British Columbia·Analysis

Anxious, tired and looking to the future: British Columbians mark one year of COVID in our midst

What does an anniversary mean when you're still in the middle of the event being remembered?

Real adjustments, made by people quietly following the guidelines, are worth remembering

A person walks through Mountain View Cemetery in Vancouver on Dec. 22, 2020. (Ben Nelms/CBC)

What does an anniversary mean when you're still in the middle of the event being remembered?

"I guess we don't really have another word for it," said Simone Littledale, a teacher at an independent school in Victoria. 

"The word feels strange, in that it feels like the longest year ever and a year that has sped by." 

It has been exactly one year since British Columbia announced its first positive case for COVID-19. Since that time, nearly 1,200 people have died from the virus that has claimed the lives of more than two million around the world. 

Some people have downplayed the effects of the virus and have proudly displayed their opposition to health orders. 

Most, however, are like Littledale. She stopped visiting her immunocomprised father in the Lower Mainland, started wearing a mask all the time, and misses going to libraries and coffee shops. 

"I just don't think the risk is worth it," she said. 

They're the types of small sacrifices millions have made. Real adjustments made by people quietly following the guidelines that get lost in the daily sea of numbers and press conferences about outbreaks and orders. 

 

'Our new normal'

"Normally, people who are dealing with tragic incidents in their lives … they're alone and the rest of the world, their community doesn't understand," said Britt Helm, a credit analyst for TD Bank in Victoria. "But with this, we're all together."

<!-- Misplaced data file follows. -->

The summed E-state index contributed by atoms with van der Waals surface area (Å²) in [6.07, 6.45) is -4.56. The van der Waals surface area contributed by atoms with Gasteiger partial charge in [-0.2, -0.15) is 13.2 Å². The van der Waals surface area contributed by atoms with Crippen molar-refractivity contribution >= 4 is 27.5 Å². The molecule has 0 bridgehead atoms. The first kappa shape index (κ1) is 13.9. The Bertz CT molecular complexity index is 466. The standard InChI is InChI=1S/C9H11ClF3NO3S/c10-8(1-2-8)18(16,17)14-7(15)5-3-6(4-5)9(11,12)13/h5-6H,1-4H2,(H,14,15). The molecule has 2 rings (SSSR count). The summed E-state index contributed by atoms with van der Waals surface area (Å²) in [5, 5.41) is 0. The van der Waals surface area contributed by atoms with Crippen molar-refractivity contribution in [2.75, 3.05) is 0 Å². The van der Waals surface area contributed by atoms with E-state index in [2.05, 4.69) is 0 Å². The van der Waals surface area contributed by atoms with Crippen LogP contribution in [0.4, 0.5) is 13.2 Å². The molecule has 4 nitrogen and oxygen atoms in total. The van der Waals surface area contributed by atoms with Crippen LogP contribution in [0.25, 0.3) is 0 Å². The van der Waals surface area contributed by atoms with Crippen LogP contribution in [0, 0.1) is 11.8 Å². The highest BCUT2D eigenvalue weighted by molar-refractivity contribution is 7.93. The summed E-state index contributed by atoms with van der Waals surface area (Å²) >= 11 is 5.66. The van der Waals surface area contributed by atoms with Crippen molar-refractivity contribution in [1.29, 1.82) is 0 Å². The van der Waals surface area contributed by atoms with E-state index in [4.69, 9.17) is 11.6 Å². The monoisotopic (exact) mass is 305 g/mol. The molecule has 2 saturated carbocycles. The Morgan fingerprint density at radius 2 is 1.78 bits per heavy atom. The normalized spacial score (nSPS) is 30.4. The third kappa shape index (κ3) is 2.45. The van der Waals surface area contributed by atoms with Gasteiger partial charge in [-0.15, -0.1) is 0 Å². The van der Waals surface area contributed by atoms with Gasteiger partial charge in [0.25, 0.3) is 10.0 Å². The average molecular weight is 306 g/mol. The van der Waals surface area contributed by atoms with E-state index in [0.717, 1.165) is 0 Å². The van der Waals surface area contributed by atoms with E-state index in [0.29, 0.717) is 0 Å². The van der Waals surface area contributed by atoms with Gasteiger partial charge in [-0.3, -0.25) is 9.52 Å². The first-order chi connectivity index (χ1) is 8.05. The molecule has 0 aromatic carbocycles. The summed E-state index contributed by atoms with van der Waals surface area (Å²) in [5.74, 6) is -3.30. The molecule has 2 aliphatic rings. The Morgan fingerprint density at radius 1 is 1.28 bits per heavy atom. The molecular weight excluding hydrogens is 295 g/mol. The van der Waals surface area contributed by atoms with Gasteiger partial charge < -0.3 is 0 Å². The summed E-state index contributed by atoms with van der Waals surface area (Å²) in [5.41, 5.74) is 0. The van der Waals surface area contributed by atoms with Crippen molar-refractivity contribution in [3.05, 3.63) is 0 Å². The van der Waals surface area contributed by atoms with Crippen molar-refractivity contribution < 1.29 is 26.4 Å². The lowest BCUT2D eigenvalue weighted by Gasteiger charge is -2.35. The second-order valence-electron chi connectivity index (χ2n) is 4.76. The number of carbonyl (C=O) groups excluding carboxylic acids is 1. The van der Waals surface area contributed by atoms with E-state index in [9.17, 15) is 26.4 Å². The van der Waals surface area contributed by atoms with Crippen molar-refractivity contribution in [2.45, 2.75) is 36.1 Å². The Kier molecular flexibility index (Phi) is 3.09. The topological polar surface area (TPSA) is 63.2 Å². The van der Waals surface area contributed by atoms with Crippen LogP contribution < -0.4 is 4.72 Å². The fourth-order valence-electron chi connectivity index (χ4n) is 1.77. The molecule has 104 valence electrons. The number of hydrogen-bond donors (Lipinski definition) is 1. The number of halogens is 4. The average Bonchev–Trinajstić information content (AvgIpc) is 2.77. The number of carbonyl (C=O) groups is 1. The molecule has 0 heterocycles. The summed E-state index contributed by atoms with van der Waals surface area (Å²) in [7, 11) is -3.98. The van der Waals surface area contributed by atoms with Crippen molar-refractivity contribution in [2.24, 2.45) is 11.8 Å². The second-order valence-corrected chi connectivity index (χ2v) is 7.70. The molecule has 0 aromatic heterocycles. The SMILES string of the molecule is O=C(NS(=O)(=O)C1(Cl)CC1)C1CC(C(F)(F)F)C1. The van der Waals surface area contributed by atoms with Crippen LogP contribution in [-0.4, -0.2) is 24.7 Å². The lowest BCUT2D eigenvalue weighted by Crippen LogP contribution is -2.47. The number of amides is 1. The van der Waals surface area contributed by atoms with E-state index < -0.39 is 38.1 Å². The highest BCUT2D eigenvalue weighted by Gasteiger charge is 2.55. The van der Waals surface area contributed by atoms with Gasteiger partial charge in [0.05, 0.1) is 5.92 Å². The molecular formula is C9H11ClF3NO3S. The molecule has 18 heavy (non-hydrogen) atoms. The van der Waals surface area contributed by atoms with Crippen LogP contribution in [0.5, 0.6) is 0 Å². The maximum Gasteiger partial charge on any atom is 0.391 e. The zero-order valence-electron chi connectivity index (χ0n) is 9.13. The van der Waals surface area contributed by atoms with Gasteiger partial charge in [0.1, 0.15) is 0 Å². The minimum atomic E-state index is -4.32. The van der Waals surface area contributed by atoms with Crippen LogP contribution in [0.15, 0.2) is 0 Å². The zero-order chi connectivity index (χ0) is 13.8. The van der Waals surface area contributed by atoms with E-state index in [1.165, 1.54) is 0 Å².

When the pandemic began in earnest in March 2020, not much initially changed for Helm.

"Honestly, I know that sounds weird," she said. "But I live with disability and chronic illness.... So it just became another thing to our list of things to manage." 

These days Helm is a bit more tired. She stresses about her family in the U.S. and is frustrated by the government telling her to "do more." She's pessimistic about changing the minds of people who aren't following the rules and the repeated timelines given by Provincial Health Officer Dr. Bonnie Henry and Health Minister Adrian Dix. 

"You know, the next two weeks, the next two weeks, over and over again. This might just be our new normal," said Helm.

"People are having different emotions now than they had three or six months ago."

Pedestrians in Vancouver's Chinatown last week. (Ben Nelms/CBC)

Anchoring bias

There's a psychological term for what Helm and others are feeling.

"People succumb to what's called the anchoring bias: we base our future based on how things are right now," said University of British Columbia clinical psychologist Steven Taylor. 

Taylor said COVID fatigue is real and understandable. So is anxiety that comes with the bombardment of information people get every day — both real and false — and the anger that comes with the sense B.C. had cases so low in the summer and squandered its opportunity

He points out a couple of silver linings, too. 

One is that B.C., "all things considered, is doing well." The province continues to have significantly fewer deaths than most jurisdictions and is using guidelines to manage the virus rather than strict lockdowns and COVID-zero approaches. 

The other is resilience.

"It's a truism, but I think what's surprising people is you're more resilient than you think you are." 

Everyone had to adjust to a new reality during the pandemic. A woman pushes a baby carriage near Pacific and Hornby streets in Vancouver earlier this month. (Ben Nelms/CBC)

A return to hugs?

That historical context comes as little solace when you're on month three of no gatherings and month ten of Netflix and puzzles.

"You start running out of things to do," said Kelsey Leung, a public school teacher in the Lower Mainland. 

Leung balances negative feelings about the pandemic with the positive energy she needs to continue following guidelines.

"I love my job. I really do. And there are things we obviously want to see in classrooms: a mask mandate, reduced density, improved ventilation. But being able to interact with my students is such a privilege," she said.

Leung has delayed her wedding twice, yet one of her biggest losses is something much more simple.  

"I'm very much a hug type person with friends and people I care about," she said. "...[and] it's hard."

These days, it's all hard. 

One year into the pandemic, Taylor says small stories of sacrifices shouldn't be forgotten.

Neither should the fact that things will get better.

"Will we go back to shaking hands or hugging, or partying? Of course we will!"

"When you're in the moment, when it's all gloomy, people use that to predict what the future will look like. But things will bounce back." 

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